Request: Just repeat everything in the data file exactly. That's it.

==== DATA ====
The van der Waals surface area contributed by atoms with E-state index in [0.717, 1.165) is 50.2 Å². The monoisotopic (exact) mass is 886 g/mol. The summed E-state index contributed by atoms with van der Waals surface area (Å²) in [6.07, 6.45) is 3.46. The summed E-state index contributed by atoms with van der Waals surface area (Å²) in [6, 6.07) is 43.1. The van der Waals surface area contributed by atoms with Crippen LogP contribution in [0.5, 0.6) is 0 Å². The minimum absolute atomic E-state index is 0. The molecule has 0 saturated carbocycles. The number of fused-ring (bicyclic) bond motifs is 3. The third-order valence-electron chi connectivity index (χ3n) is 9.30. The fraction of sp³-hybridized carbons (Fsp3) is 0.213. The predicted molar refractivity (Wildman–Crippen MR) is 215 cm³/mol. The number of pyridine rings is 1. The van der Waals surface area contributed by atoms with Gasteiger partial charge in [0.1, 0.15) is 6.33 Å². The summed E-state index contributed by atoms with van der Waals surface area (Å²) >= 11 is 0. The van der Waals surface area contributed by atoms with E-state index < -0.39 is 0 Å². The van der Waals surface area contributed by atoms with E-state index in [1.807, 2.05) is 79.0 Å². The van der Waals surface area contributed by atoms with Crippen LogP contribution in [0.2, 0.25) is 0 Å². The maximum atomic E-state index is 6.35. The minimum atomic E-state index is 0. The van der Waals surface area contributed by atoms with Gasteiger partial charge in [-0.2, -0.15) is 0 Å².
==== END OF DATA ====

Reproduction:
The van der Waals surface area contributed by atoms with E-state index in [0.717, 1.165) is 50.2 Å². The monoisotopic (exact) mass is 886 g/mol. The summed E-state index contributed by atoms with van der Waals surface area (Å²) in [6.07, 6.45) is 3.46. The summed E-state index contributed by atoms with van der Waals surface area (Å²) in [6, 6.07) is 43.1. The van der Waals surface area contributed by atoms with Crippen LogP contribution in [0.5, 0.6) is 0 Å². The minimum absolute atomic E-state index is 0. The molecule has 0 saturated carbocycles. The number of fused-ring (bicyclic) bond motifs is 3. The third-order valence-electron chi connectivity index (χ3n) is 9.30. The fraction of sp³-hybridized carbons (Fsp3) is 0.213. The predicted molar refractivity (Wildman–Crippen MR) is 215 cm³/mol. The number of pyridine rings is 1. The van der Waals surface area contributed by atoms with Gasteiger partial charge in [0.1, 0.15) is 6.33 Å². The summed E-state index contributed by atoms with van der Waals surface area (Å²) >= 11 is 0. The van der Waals surface area contributed by atoms with E-state index < -0.39 is 0 Å². The van der Waals surface area contributed by atoms with E-state index in [1.807, 2.05) is 79.0 Å². The van der Waals surface area contributed by atoms with Crippen LogP contribution in [0.2, 0.25) is 0 Å². The maximum atomic E-state index is 6.35. The minimum atomic E-state index is 0. The van der Waals surface area contributed by atoms with Gasteiger partial charge in [-0.2, -0.15) is 0 Å².